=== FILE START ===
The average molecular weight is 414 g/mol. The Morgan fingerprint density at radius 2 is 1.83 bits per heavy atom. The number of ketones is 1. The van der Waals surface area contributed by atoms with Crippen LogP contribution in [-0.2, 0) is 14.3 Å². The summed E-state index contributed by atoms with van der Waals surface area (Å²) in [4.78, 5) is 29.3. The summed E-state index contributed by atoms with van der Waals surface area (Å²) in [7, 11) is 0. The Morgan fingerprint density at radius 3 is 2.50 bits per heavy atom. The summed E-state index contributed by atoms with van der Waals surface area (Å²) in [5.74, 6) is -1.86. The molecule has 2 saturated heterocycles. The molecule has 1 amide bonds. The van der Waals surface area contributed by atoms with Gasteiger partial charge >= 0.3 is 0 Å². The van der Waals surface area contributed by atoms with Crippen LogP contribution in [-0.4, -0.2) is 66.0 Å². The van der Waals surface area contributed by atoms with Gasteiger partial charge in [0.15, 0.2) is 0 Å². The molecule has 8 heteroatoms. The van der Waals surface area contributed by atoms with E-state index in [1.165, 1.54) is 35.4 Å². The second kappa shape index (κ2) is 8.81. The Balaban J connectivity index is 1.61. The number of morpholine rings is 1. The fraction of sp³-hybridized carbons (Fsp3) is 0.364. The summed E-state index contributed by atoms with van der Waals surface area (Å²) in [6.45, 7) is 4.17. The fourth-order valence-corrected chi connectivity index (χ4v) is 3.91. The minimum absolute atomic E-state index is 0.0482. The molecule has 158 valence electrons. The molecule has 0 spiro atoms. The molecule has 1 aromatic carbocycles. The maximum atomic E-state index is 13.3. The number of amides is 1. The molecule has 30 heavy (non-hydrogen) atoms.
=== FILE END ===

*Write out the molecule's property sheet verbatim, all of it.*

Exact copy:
The average molecular weight is 414 g/mol. The Morgan fingerprint density at radius 2 is 1.83 bits per heavy atom. The number of ketones is 1. The van der Waals surface area contributed by atoms with Crippen LogP contribution in [-0.2, 0) is 14.3 Å². The summed E-state index contributed by atoms with van der Waals surface area (Å²) in [4.78, 5) is 29.3. The summed E-state index contributed by atoms with van der Waals surface area (Å²) in [7, 11) is 0. The Morgan fingerprint density at radius 3 is 2.50 bits per heavy atom. The summed E-state index contributed by atoms with van der Waals surface area (Å²) in [5.74, 6) is -1.86. The molecule has 2 saturated heterocycles. The molecule has 1 amide bonds. The van der Waals surface area contributed by atoms with Gasteiger partial charge >= 0.3 is 0 Å². The van der Waals surface area contributed by atoms with Crippen LogP contribution in [-0.4, -0.2) is 66.0 Å². The van der Waals surface area contributed by atoms with Gasteiger partial charge in [0.15, 0.2) is 0 Å². The molecule has 8 heteroatoms. The van der Waals surface area contributed by atoms with E-state index in [1.165, 1.54) is 35.4 Å². The second kappa shape index (κ2) is 8.81. The Balaban J connectivity index is 1.61. The number of morpholine rings is 1. The fraction of sp³-hybridized carbons (Fsp3) is 0.364. The summed E-state index contributed by atoms with van der Waals surface area (Å²) in [6.45, 7) is 4.17. The fourth-order valence-corrected chi connectivity index (χ4v) is 3.91. The minimum absolute atomic E-state index is 0.0482. The molecule has 158 valence electrons. The molecule has 0 spiro atoms. The molecule has 1 aromatic carbocycles. The maximum atomic E-state index is 13.3. The number of amides is 1. The molecule has 30 heavy (non-hydrogen) atoms.